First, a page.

Tags: Easter Rising, Irish Theatre, W.B. Yeats Fearghal McGarry, a professor of Irish History at Queen’s University in Belfast, Northern Ireland, delivered a lecture Thursday titled “Lost Republic: The Abbey Theatre’s 1916 Rebels,” which focused on the role of seven leading members of W.B. Yeats’s famous Abbey Theatre during the Easter Rising.McGarry also highlighted Ireland’s cultural revolution and its connection to the growth of revolutionary political movements, and how the goals of the Easter Rising differed from its legacy as the centennial anniversary of the event approaches.McGarry challenged the concept that Yeats and the Abbey’s political productions inspired the Irish people to support a republican sentiment. Instead, he said the actions of many often-overlooked organizations that shared members with the Abbey, operated in both the political and cultural spheres, and were more notable causes for the violent uprising than Yeats’s relatively conservative theatre.“Contrary to the myth of the Abbey as a breeding ground for Irish Republicanism, the theatre was often critical of the movement, and while some plays caused the Abbey to come into conflict with Dublin Castle, there were similar clashes with Irish Republicanism,” McGarry said.McGarry said rather than the commonly-held view that a cultural revolution fueled a political movement and violent uprising there were in fact “many overlapping circles or culture and activism, and it is out of this that revolution began.”McGarry said many other groups played a more important part in the Rising than the Abbey Theatre, including Inghinidhe na hÉireann, or the “Daughters of Ireland.” The Daughters of Ireland, like almost all Republican organizations of the time, contained its own theatre company, McGarry said.“It is culture, rather than class, that allowed for the inclusion of those who would typically be excluded from these political movements, such as women and the working classes,” he said.“The nature of drama appeals to the political because it requires actors to take part in the play, an audience to observe it and a space for the play to be performed in.”McGarry also said these organizations were crucial to the Irish revolutionary movement because of their values and the importance of these values to the Rising. These values were gradually lost over time by what McGarry called the “Catholic-Nationalist narrative” of events. Specifically, McGarry said the feminist and socialist aspects of the Rising, which the Abbey’s revolutionary members supported, appeared to be forgotten in its legacy.“In economic, political, cultural and gender terms, the revolution disappointed its members from the Abbey Theatre,” he said. “Revolutions usually end in failure, and for the Abbey Seven, there was the failure to transform society rather than just change the state.”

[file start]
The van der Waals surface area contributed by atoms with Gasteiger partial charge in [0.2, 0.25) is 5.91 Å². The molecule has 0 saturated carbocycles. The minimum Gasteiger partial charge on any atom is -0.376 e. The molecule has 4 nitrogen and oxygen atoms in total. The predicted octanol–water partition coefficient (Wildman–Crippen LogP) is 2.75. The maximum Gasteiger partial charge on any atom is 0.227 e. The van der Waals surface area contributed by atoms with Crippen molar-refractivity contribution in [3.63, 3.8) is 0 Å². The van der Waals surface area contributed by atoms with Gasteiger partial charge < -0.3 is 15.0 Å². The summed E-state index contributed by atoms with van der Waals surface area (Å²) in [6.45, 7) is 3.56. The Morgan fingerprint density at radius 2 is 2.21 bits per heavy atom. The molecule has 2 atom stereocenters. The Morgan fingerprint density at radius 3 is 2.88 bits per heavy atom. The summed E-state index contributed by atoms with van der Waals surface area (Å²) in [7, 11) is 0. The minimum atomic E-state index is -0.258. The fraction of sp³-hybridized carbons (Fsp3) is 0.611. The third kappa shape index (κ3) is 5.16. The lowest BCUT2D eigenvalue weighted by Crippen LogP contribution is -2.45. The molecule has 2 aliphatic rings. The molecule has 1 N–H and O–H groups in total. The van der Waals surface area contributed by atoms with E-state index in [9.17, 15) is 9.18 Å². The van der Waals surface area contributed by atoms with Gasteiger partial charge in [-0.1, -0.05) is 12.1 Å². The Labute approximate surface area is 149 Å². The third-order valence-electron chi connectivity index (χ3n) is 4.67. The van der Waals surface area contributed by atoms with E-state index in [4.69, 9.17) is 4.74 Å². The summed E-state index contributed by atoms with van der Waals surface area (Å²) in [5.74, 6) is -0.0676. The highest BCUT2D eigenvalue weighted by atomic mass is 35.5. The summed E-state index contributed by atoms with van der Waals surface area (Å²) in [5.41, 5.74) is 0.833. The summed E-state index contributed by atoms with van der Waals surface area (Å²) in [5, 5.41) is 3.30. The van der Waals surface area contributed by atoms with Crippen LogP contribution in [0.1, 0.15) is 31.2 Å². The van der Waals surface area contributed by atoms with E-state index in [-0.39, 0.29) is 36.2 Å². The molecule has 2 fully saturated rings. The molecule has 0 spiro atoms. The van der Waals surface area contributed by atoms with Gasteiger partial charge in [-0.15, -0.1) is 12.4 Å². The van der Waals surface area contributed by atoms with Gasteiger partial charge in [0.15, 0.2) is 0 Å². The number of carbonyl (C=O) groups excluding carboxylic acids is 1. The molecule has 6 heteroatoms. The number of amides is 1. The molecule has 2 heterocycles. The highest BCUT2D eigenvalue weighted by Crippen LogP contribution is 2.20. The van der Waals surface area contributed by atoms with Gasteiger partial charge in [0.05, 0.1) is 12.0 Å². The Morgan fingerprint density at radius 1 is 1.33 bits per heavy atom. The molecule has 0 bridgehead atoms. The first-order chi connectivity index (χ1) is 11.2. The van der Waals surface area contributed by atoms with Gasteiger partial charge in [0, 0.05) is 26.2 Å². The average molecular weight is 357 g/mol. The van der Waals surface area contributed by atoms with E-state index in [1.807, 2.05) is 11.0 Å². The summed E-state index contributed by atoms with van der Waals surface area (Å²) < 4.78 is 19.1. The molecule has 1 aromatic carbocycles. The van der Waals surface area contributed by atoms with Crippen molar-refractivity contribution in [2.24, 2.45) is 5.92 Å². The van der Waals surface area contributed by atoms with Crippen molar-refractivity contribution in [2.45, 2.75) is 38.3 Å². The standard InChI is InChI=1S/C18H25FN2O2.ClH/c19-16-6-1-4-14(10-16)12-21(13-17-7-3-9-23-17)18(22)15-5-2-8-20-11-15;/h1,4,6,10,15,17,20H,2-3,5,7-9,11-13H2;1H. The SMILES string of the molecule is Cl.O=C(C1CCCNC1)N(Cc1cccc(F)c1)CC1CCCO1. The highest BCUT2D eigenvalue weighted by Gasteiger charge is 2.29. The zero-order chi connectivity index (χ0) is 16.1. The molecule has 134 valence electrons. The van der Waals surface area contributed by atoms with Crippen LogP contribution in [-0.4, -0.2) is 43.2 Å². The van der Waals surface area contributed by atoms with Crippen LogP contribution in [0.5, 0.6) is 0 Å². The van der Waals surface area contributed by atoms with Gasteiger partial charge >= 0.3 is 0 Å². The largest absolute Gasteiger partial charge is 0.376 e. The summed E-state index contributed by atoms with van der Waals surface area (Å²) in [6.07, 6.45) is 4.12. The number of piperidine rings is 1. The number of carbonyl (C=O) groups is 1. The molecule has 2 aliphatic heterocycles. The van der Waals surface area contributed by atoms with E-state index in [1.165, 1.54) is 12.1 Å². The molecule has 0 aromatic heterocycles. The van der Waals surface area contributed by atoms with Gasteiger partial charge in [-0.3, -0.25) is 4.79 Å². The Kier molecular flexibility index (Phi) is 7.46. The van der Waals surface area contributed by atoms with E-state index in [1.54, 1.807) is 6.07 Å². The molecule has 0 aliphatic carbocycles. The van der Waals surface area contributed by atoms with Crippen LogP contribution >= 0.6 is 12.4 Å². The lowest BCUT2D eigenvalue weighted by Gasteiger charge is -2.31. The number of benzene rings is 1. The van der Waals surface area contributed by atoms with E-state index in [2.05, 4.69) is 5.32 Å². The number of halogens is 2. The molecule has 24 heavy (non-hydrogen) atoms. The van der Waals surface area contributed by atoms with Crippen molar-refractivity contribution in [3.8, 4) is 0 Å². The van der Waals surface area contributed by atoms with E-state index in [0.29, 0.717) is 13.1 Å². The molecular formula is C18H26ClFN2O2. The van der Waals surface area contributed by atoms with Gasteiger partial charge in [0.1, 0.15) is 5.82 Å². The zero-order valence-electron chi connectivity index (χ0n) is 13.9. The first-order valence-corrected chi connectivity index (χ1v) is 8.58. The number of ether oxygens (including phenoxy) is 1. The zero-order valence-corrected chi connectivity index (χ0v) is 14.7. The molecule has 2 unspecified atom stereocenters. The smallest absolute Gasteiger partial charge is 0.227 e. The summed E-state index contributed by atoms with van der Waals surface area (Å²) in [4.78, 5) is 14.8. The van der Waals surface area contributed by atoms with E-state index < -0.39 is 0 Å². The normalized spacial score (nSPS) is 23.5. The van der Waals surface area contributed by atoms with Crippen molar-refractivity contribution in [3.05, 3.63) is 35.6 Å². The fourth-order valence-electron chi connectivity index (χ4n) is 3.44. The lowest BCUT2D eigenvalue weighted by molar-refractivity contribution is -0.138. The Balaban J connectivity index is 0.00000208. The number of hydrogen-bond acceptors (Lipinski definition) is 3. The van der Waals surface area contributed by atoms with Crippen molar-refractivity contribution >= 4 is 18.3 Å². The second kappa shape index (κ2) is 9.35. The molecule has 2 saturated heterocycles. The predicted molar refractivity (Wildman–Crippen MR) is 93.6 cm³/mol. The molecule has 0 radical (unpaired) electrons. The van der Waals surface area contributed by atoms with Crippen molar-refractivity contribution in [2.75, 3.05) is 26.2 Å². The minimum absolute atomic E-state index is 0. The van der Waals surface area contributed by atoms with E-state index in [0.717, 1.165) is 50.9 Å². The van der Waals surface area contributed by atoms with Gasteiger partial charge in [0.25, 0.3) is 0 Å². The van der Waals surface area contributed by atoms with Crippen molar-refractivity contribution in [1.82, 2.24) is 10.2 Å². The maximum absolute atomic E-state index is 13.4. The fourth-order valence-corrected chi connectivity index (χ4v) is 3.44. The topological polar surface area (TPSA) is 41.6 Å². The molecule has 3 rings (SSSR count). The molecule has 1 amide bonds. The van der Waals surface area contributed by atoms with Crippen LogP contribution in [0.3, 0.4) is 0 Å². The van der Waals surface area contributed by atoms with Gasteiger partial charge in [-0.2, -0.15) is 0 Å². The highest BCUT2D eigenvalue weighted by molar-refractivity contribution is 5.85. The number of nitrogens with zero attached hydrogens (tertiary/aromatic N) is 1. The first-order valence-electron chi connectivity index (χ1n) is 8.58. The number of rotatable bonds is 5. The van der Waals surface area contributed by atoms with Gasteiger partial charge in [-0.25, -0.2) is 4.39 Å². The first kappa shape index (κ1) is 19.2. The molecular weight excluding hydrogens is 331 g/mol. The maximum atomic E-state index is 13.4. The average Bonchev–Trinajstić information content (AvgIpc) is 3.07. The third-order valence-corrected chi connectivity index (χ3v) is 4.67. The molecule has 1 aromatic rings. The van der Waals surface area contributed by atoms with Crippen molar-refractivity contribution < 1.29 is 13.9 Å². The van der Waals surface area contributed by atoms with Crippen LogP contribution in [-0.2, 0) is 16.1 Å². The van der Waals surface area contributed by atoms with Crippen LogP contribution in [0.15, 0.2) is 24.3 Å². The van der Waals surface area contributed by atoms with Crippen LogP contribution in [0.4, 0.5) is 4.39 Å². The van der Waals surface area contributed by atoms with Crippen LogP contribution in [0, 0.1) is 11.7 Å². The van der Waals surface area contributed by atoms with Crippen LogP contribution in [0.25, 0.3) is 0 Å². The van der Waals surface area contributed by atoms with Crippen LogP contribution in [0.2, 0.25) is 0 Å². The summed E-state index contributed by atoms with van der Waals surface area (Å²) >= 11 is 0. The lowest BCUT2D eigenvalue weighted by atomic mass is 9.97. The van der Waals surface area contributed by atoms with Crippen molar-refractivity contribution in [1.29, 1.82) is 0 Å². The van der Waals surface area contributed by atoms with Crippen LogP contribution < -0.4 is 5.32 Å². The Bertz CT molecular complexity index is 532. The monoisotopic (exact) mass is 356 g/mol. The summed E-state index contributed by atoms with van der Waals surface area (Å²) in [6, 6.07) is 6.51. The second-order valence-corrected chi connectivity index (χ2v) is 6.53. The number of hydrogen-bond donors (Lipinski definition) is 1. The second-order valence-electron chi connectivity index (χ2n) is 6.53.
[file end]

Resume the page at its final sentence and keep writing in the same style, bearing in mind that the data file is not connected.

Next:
By Sharon OmahenUniversity of GeorgiaIf you want the health benefits of soybeans but hate the beanytaste of most soybean products, listen up. University of Georgiafood scientists have developed soybean food products that don’ttaste so beany.The scientists used L-Star soybeans, a new variety developed bythe National Agricultural Research Organization in Japan. Anaturally deodorized soybean, L-Star is lipoxygenase-free. Beany enzyme removed”This is the enzyme that produces the off flavor in some soybeanfood products,” said Dick Phillips, a food scientist with the UGACollege of Agricultural and Environmental Sciences. “With L-Star,consumers can get the health benefits of soybeans’polyunsaturated fatty acids in better-tasting products. Untilnow, it’s been good for the heart, bad for the taste buds.”With funding from the American Soy & Tofu Corporation and theU.S. Department of Agriculture’s Federal-State MarketingImprovement Program, UGA food scientist Yen-Con Hung, along withPhillips and UGA food scientist Anna Resurreccion, developed anew soybean product using L-Star beans. New method used, too”We started with a new soy milk because this is an establishedproduct that’s available commercially,” Hung said. “These arewhole bean products.”Traditional soy milk is made by grinding soaked soybeans withwater and then filtering out solid and insoluble materials, hesaid. The new L-Star soy milk is made by grinding the soybeanswith water and not filtering out the solids.A sensory specialist, Resurreccion conducted consumer studieslast fall on the UGA campus in Griffin, Ga. The study revealedhigh consumer acceptance of the L-star soy milk. “The consumerswe tested think the quality is equal to commercial soy milk,”Hung said. “They like the color, appearance and taste, too.” L-Star or not?Besides the new L-Star food products, Phillips created a qualitycontrol test. The test will assure soybean buyers they are trulybuying L-Star soybeans.”Soybeans are harvested and brought by trucks to a central buyingpoint,” Phillips said. “With the existing tests, there’s a wholemenu of things buyers look for, quality-wise. But they don’t testfor lipoxygenase.”The existence of the enzyme would let buyers know the beans arenot L-Star. Lab methods that test for the enzyme aren’t feasibleat a buying point, he said.Phillips’ test uses color as an indicator to test soybeans forlipoxygenase. A buyer takes a sample from the load, crushes thebeans, places them in a tube and shakes them.”If the color fades, the beans contain the enzyme and the buyerknows they aren’t L-Star soybeans,” Phillips said.Working with the Georgia-Florida Soybean Association, UGAscientists shared the test with a handful of buyers who aretesting it in the field.The test project was funded in part by the Georgia AgriculturalCommission for Soybeans. L-Star tofu, instant soy milkAnother new product UGA scientists are working on is tofu madefrom L-Star soybean curd.”It’s also a whole-bean product, so consumers get the nutritionaland health-related benefits from consuming whole beans versusonly the soluble part of the soybeans,” Hung said.Under Hung’s leadership, UGA food science graduate student, MarkJarrard Jr. is working on an instant soy milk using L-Starsoybeans.To make it into the marketplace, the products must be developedby a food company, Hung said. The next stage of the project is togarner industry interest in the products.